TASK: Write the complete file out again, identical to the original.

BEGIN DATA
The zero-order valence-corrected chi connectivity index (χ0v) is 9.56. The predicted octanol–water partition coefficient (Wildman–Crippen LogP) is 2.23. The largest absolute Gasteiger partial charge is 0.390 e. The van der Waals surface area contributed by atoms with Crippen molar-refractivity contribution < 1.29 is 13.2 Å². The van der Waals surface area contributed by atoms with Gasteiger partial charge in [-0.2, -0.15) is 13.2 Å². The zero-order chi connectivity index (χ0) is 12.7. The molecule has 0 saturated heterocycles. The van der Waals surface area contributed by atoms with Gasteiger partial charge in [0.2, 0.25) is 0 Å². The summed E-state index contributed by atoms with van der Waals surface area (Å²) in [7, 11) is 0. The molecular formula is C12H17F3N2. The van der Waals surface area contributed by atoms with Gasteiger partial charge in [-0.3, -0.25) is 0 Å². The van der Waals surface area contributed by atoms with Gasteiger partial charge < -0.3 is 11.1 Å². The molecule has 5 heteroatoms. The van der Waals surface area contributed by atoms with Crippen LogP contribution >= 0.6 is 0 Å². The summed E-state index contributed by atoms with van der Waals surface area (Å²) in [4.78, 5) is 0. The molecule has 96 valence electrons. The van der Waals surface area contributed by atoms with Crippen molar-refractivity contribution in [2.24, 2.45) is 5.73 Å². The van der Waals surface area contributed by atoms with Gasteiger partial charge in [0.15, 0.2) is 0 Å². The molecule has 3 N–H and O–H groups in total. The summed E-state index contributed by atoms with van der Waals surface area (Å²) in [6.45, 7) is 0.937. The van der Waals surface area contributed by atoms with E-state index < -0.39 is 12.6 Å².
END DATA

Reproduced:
The zero-order valence-corrected chi connectivity index (χ0v) is 9.56. The predicted octanol–water partition coefficient (Wildman–Crippen LogP) is 2.23. The largest absolute Gasteiger partial charge is 0.390 e. The van der Waals surface area contributed by atoms with Crippen molar-refractivity contribution < 1.29 is 13.2 Å². The van der Waals surface area contributed by atoms with Gasteiger partial charge in [-0.2, -0.15) is 13.2 Å². The zero-order chi connectivity index (χ0) is 12.7. The molecule has 0 saturated heterocycles. The van der Waals surface area contributed by atoms with Gasteiger partial charge in [0.2, 0.25) is 0 Å². The summed E-state index contributed by atoms with van der Waals surface area (Å²) in [7, 11) is 0. The molecular formula is C12H17F3N2. The van der Waals surface area contributed by atoms with Gasteiger partial charge in [-0.3, -0.25) is 0 Å². The van der Waals surface area contributed by atoms with Gasteiger partial charge < -0.3 is 11.1 Å². The molecule has 5 heteroatoms. The van der Waals surface area contributed by atoms with Crippen LogP contribution >= 0.6 is 0 Å². The summed E-state index contributed by atoms with van der Waals surface area (Å²) in [4.78, 5) is 0. The molecule has 96 valence electrons. The van der Waals surface area contributed by atoms with Crippen molar-refractivity contribution in [2.24, 2.45) is 5.73 Å². The van der Waals surface area contributed by atoms with Gasteiger partial charge in [0.15, 0.2) is 0 Å². The molecule has 3 N–H and O–H groups in total. The summed E-state index contributed by atoms with van der Waals surface area (Å²) in [6.45, 7) is 0.937. The van der Waals surface area contributed by atoms with E-state index < -0.39 is 12.6 Å².